Complex systems - such as the global economy - are chaotic. That is to say, resistant to successful modelling, subject to the Butterfly Effect, strange attractors, abrupt phase shifts.

They tend to be robust, so long as a critical set of vital nodes (aka hubs) continue to function. But, should one of these fail, a series of cascading failures can be (with very high likelihood) set in motion which destabilize the system, leading to a system crash.

Add to this the effects of economic dependency on unlimited growth within the closed system  of planet earth. All growth is exponential.

Until it isn't.


Unique to the modern era, our civilization is supported by a suite of interdependent technologies which, in the event of sufficient interruption, can neither be 're-booted' nor function in a contracted environment.

Technical expertise has become ever more specialized, with the effect of rendering the implementation and maintenance of all core systems a vast, team effort. At the same time, these teams are ever more dependent on the tools they service, and the environment in which those services function.

Production has become ever more dependent on inter-linked technologies which are themselves far beyond the reach of the human artisan.

A power grid is one example. 

Power grids distribute necessary electrical power for virtually all aspects of modern civilization. This includes their own, continued operation. Communication and control of the grid itself depend on some unknown but considerable level of grid function.

Should even momentary, grid-wide failure occur, reboot (black start) is a delicate matter whose success is not assured. Should the down period extend, every hour decreases the chances of a successful reboot, as support systems (such as parts deliveries) degrade for lack of power.

Other, codependent technologies would fail as well, further disrupting reboot efforts.

To reconstruct the grid at a lower level of function, or even break it into gridlets, would require massive changes, by specialists, to existing soft-, hard- and firmware, unsupported by grid power. Not a chewing gum and baling wire operation.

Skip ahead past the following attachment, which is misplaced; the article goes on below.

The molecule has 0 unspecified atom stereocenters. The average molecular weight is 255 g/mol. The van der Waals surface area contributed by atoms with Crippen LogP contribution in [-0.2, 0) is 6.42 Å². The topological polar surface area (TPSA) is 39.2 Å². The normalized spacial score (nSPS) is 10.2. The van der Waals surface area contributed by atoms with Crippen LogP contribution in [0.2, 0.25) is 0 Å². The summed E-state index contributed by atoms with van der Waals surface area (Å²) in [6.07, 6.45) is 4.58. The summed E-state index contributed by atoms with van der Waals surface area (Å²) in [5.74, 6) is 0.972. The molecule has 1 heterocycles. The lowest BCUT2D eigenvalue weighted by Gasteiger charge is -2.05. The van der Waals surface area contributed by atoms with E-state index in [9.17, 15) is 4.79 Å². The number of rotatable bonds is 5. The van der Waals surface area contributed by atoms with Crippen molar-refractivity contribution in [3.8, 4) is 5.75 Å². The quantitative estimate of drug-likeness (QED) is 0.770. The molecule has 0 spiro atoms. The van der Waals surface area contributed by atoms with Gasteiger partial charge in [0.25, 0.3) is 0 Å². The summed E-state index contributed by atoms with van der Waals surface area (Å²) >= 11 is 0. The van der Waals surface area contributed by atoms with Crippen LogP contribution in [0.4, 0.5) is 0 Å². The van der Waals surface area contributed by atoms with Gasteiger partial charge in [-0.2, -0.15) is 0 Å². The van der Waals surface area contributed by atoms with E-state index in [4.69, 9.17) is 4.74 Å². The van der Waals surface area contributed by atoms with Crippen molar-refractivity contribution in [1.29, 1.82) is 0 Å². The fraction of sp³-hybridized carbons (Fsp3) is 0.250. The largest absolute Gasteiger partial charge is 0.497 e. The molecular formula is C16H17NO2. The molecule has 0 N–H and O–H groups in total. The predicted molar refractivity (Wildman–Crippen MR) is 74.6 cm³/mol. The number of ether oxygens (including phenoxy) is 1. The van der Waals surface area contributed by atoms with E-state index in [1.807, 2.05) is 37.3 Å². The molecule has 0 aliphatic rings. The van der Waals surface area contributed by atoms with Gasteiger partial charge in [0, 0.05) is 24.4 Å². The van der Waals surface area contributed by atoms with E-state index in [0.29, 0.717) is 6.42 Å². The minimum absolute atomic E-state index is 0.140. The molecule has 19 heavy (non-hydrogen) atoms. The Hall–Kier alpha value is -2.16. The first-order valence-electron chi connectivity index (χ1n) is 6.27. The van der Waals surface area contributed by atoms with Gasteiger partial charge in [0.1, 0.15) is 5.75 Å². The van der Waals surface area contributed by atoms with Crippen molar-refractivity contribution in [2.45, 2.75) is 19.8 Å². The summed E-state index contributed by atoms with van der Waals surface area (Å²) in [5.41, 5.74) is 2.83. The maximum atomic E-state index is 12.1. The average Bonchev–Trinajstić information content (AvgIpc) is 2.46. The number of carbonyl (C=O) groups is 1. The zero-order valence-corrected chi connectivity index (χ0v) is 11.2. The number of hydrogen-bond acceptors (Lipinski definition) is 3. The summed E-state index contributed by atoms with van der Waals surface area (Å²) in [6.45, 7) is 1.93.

That's the point.

Food and Farmers

Historically, even the most technologically advanced civilizations were built on a preponderant majority of farmers and countryfolk whose tools, methods, seedstocks and know-how were able (by and large) to withstand the upheavals of catabolic collapse. Each tread in their civilization's long descent relied on those assets.

Our codependent, global economy cum civilization, in contrast - through a succession of green revolutions which put world food production on a petroleum footing, hybridized most primary seedstocks, mechanized virtually all farming tasks, encouraged monoculture and long distance transport - has fundamentally, albeit temporarily, altered the historical relationship between food producers and civilization.

Should the current, interlocked, computerized and satellited systems of fuel / power, transport and finance fail for any extended period at all, current crops will fail and/or languish in the field for lack of labor, fertilizer and pesticide and transport, far from their markets. Hybrids revert to diminished parent stocks. Irrigation systems fail. 

Especially in the First World, farmers themselves will face malnutrition, even in the midst of monocrop abundance. Even where (non-hybrid) seedstock is on hand, the interval between seed and harvest is a long one, with initial output vastly diminished.

Farms are no longer subsistent. Farmerfolk have not preserved, by and large, the country skills that once saw themselves and others through each round of contracted equilibrium. The ways and means lie, for the most part, some three to four generations past in the First World, and considerable losses in the remainder.

We can no more return directly from present practice to viable, organic farming than peasant farmers of the past could return directly to viable hunter-gathering. The tools and skill-sets are different, and the learning curve that separates them, vast.

And when city folk go hungry, farmlands no longer spread around their walls.

Population Mass and Urban Concentration

The planet's population of some 7 billion+ human beings is now half-urban (54%).

By contrast, 1800 saw roughly 1 billion souls (roughly double world population at the height of Rome, and less than presently live in China or India) of whom only 3% were urban dwellers.

Another way to put it: in 1800, 97 persons embedded in a rural economy supported 3 persons embedded in an urban economy. Now, less than 3 rurals support those 3 urbans.

In the event of systemic disruption, sheer weight of numbers will exacerbate any collapse via resource exhaustion / pressure and competition by the living and putrefaction of the dead.

Cities are, for the most part, serviced by long chain and Just In Time logistics. Without constant resupply, limited food-on-hand is quickly consumed. Two choices: fight for what's left, or fan out into adjacent countryside (which is not necessarily farmland).

My guess is that the cities will first implode, then explode.